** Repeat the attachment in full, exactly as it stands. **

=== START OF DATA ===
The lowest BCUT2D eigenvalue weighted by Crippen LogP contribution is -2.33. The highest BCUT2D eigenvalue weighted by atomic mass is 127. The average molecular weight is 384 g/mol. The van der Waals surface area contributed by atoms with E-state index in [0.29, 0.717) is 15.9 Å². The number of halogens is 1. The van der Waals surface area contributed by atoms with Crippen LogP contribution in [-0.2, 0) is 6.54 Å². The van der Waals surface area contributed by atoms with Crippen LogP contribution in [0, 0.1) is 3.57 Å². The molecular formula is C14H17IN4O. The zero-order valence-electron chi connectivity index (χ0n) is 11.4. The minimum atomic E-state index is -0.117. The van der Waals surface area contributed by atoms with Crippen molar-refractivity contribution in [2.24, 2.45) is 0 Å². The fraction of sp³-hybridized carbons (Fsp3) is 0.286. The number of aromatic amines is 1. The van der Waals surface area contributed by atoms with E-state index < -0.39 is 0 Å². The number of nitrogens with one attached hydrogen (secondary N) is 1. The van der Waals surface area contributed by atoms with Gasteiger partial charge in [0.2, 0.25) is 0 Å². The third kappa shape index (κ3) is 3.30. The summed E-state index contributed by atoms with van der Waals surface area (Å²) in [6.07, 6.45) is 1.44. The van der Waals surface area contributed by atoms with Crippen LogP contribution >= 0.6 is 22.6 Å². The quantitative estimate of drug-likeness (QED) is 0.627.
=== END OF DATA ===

The lowest BCUT2D eigenvalue weighted by Crippen LogP contribution is -2.33. The highest BCUT2D eigenvalue weighted by atomic mass is 127. The average molecular weight is 384 g/mol. The van der Waals surface area contributed by atoms with E-state index in [0.29, 0.717) is 15.9 Å². The number of halogens is 1. The van der Waals surface area contributed by atoms with Crippen LogP contribution in [-0.2, 0) is 6.54 Å². The van der Waals surface area contributed by atoms with Crippen LogP contribution in [0, 0.1) is 3.57 Å². The molecular formula is C14H17IN4O. The zero-order valence-electron chi connectivity index (χ0n) is 11.4. The minimum atomic E-state index is -0.117. The van der Waals surface area contributed by atoms with Crippen molar-refractivity contribution in [2.24, 2.45) is 0 Å². The fraction of sp³-hybridized carbons (Fsp3) is 0.286. The number of aromatic amines is 1. The van der Waals surface area contributed by atoms with E-state index < -0.39 is 0 Å². The number of nitrogens with one attached hydrogen (secondary N) is 1. The van der Waals surface area contributed by atoms with Gasteiger partial charge in [0.2, 0.25) is 0 Å². The third kappa shape index (κ3) is 3.30. The summed E-state index contributed by atoms with van der Waals surface area (Å²) in [6.07, 6.45) is 1.44. The van der Waals surface area contributed by atoms with Crippen LogP contribution >= 0.6 is 22.6 Å². The quantitative estimate of drug-likeness (QED) is 0.627.